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  • I did not condone the operation   (source)
    condone = approve of; or accept without criticism
  • "I refuse to believe that so modern and civilized a young man as you seem to be harbors romantic ideas about the value of human life. Surely your experiences in the war —" He stopped.
    "Did not make me condone cold-blooded murder," finished Rainsford stiffly.   (source)
    condone = accept without criticism; or approve of
  • punishment coming, PEDE CLAUDO, years after memory has forgotten and self-love condoned the fault.   (source)
    condoned = accepted without criticism
  • I don't think your Paul Edward would've condoned something like this and risked losing this place.†   (source)
  • We increased our pace; neither of our mothers would condone us coming home late.†   (source)
  • Having met the new Pope and many of the cardinals, Langdon knew they were deeply spiritual men who would never condone assassination.†   (source)
  • And my lord father never condoned the murder of prisoners after a battle.†   (source)
  • 'I don't condone what he did, Jordan, but I do see where he's coming from.†   (source)
  • We would have to condone some of their ideas, even today.†   (source)
  • "Because, I mean, I just couldn't put up with it," said Xandra, in a tone suggesting that my mother had condoned, and encouraged, my dad's alcoholism.†   (source)
  • I normally wouldn't condone that type of behavior in myself, but tomorrow would be complicated enough without me being loopy from sleep deprivation on top of everything else.†   (source)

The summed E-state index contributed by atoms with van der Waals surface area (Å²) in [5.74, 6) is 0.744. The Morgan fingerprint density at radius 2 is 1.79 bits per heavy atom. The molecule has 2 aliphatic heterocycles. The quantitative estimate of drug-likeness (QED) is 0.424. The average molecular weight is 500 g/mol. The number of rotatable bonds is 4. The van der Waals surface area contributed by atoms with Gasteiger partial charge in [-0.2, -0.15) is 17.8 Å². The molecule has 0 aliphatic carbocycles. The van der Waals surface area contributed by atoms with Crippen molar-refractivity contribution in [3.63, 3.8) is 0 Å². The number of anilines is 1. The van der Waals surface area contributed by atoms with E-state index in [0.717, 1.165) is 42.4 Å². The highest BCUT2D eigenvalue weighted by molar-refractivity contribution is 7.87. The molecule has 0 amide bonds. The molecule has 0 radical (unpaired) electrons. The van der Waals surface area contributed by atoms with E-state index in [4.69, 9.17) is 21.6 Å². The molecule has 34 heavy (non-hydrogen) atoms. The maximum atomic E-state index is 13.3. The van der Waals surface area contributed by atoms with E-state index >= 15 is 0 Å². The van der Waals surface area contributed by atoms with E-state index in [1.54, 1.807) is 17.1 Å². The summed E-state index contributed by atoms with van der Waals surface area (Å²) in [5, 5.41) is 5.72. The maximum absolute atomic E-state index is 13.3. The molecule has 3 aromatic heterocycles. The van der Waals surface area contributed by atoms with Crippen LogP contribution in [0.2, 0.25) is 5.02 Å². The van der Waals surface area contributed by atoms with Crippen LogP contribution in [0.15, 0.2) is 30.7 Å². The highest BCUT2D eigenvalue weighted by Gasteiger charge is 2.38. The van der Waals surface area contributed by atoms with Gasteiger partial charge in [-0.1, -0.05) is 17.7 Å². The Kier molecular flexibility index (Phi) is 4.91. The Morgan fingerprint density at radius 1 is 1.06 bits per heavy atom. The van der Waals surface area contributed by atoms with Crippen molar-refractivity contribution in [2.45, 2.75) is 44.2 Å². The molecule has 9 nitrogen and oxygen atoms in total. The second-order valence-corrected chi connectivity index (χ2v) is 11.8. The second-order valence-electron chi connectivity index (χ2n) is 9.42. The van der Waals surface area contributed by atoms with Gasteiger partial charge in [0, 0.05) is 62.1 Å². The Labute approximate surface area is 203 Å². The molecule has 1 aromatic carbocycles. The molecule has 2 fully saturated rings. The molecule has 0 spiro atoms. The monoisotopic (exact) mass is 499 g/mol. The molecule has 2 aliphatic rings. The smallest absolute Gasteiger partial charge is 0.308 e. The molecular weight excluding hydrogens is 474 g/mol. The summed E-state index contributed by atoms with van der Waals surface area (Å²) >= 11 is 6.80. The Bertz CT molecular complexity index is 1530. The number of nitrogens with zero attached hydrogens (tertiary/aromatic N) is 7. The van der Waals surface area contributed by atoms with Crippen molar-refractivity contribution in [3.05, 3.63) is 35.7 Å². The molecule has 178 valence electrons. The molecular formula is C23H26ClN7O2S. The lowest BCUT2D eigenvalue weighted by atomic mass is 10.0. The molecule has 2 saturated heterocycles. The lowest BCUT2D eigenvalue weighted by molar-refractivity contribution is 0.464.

• He also announced that interpretation of the Koran since the Shi'ites" seedship days had definitely shown that the God of Islam would neither condone nor allow the slaughter of the innocent, no matter how many jihads were proclaimed by tinhorn heretics like the New Prophet.†   (source)
  • I don't condone this, although it usually happens in places where there are no bookstores or decent library facilities.†   (source)
  • I would not condone this.†   (source)
  • I sympathized with their situation, but I could not condone Matanzima's actions.†   (source)
  • No. The men needed to know I would not condone such acts.†   (source)
  • After years of watching women quietly accept abuse, it is cathartic to see someone like Usha lead a countercharge—even if we're uncomfortable with the bloody denouement and cannot condone murder.†   (source)
  • As much as she didn't want to condone what happened, watching Will completely dismantle the three of them made her feel just a bit safer when she was with him.†   (source)
  • Oddly; Marina condones Oswald's violence.†   (source)
  • Madison had committed the crime but Paquette, by representing him, condoned it.†   (source)
  • She neither resisted nor assisted him, her soul thereby announcing that it did not condone what was happening but had decided to remain neutral.†   (source)
  • Without waiting for Momma's thanks, he rode out of the yard, sure that things were as they should be and that he was a gentle squire, saving those deserving serfs from the laws of the land, which he condoned.†   (source)
  • All armies commit atrocities against their opponents, but these are usually isolated incidents not condoned by higher officials.†   (source)
  • No. It condoned.†   (source)
  • That any nation would condone, let alone license, such traffic, she found vile, just as she found abhorrent the French practice of arranged marriages among the rich and titled of society.†   (source)